While it’s idiotic to refrain from updating your servers, it is doubly-idiotic to refuse to update your servers after they’ve been hacked.
Under the terms of the provisioning service that the servers were provided under, Fleishman-Hilliard was responsible for the administration and security of the servers, including operating system updates, software installations and backups, and had set up the servers—but “had chosen not to update their applications,” Brubeck said.
via After first Anon hack, PR firm failed to update other .gov websites.
Julian Sanchez discusses some of the difficulties of having the federal government enact a”Do Not Track” mandate on Internet browsers and websites:
A browser-embedded header may be technically simpler than a government-administered “Do Not Call” list, but “Do Not Call” is conceptually much simpler: A marketer either places an unsolicited call to a particular number, or it doesn’t. When it comes to the information generated by the interaction between a user and a Website, the datastream may be binary, but the question of whether someone is being “tracked” or not is anything but. And as the “arms race” alluded to above shows, it’s not always going to be clear in advance which kinds of information will facilitate tracking. And of course, users will find it useful and convenient to permit the collection of certain types of information even as they prohibit others, making it desirable, as the FTC’s David Vladeck put it in his testimony, for Do Not Track to enable “granular control” by users, rather than a simple on-off switch. But the more types of data collection and sharing need to be controlled—including new types that become prevalent as technology evolves—the more elusive the clarity and simplicity promised by Do Not Track (relative to mechanism-specific self help) becomes.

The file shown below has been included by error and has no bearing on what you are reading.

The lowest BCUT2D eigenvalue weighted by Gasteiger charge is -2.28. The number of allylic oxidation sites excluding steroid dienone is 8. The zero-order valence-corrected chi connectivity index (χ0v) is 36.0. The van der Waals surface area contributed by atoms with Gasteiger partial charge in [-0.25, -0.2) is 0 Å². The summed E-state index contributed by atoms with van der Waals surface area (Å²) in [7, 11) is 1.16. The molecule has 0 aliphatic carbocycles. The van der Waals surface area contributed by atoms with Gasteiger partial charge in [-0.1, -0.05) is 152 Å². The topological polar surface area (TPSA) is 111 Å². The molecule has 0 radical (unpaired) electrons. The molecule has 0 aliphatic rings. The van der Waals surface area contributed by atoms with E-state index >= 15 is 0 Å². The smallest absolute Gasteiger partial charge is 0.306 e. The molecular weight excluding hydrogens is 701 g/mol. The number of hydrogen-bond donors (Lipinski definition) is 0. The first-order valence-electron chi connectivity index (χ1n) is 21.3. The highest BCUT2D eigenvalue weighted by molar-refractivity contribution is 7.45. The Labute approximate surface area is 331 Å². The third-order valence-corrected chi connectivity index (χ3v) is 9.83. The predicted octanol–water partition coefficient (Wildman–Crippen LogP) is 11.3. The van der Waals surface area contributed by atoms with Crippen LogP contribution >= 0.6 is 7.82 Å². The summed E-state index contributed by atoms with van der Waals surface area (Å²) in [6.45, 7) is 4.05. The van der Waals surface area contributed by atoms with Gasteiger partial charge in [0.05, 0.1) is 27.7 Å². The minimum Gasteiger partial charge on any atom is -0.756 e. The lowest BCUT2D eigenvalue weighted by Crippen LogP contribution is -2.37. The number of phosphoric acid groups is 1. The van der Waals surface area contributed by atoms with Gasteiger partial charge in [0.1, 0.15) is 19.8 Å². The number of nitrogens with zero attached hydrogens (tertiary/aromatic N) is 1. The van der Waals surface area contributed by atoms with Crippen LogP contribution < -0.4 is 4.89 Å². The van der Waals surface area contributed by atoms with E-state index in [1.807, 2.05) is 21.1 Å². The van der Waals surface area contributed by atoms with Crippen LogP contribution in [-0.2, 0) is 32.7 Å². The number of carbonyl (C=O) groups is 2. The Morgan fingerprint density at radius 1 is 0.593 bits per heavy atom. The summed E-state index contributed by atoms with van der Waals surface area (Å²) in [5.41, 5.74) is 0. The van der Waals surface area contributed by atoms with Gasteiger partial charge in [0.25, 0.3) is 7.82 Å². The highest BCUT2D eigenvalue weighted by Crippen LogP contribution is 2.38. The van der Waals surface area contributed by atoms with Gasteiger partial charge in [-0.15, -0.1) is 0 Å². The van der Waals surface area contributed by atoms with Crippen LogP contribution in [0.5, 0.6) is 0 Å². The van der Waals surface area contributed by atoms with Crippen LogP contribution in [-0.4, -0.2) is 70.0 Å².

via To Track or Not to Track? That’s Actually Not the Question. | Cato @ Liberty.